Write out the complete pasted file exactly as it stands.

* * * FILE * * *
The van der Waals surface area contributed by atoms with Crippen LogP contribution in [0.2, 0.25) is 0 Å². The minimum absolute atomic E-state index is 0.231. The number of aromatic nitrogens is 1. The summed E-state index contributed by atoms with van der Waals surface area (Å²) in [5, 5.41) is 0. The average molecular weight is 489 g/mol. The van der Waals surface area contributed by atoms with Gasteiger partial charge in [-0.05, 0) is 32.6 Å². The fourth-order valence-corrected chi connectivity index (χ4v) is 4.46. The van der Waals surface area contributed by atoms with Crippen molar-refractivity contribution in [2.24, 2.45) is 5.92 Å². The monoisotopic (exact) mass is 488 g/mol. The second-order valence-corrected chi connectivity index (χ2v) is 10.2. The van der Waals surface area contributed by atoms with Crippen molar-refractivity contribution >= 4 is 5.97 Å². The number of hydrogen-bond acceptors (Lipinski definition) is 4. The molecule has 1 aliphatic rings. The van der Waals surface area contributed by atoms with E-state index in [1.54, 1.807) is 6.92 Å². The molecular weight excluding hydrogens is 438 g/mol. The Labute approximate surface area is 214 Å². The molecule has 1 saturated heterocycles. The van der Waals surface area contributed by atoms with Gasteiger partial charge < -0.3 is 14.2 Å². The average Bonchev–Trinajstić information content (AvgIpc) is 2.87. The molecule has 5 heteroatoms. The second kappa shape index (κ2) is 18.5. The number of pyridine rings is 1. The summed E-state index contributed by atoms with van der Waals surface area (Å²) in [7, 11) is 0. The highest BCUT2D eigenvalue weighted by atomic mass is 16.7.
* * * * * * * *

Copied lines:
The van der Waals surface area contributed by atoms with Crippen LogP contribution in [0.2, 0.25) is 0 Å². The minimum absolute atomic E-state index is 0.231. The number of aromatic nitrogens is 1. The summed E-state index contributed by atoms with van der Waals surface area (Å²) in [5, 5.41) is 0. The average molecular weight is 489 g/mol. The van der Waals surface area contributed by atoms with Gasteiger partial charge in [-0.05, 0) is 32.6 Å². The fourth-order valence-corrected chi connectivity index (χ4v) is 4.46. The van der Waals surface area contributed by atoms with Crippen molar-refractivity contribution in [2.24, 2.45) is 5.92 Å². The monoisotopic (exact) mass is 488 g/mol. The second-order valence-corrected chi connectivity index (χ2v) is 10.2. The van der Waals surface area contributed by atoms with Crippen molar-refractivity contribution >= 4 is 5.97 Å². The number of hydrogen-bond acceptors (Lipinski definition) is 4. The molecule has 1 aliphatic rings. The van der Waals surface area contributed by atoms with E-state index in [1.54, 1.807) is 6.92 Å². The molecular weight excluding hydrogens is 438 g/mol. The Labute approximate surface area is 214 Å². The molecule has 1 saturated heterocycles. The van der Waals surface area contributed by atoms with Gasteiger partial charge < -0.3 is 14.2 Å². The average Bonchev–Trinajstić information content (AvgIpc) is 2.87. The molecule has 5 heteroatoms. The second kappa shape index (κ2) is 18.5. The number of pyridine rings is 1. The summed E-state index contributed by atoms with van der Waals surface area (Å²) in [7, 11) is 0. The highest BCUT2D eigenvalue weighted by atomic mass is 16.7.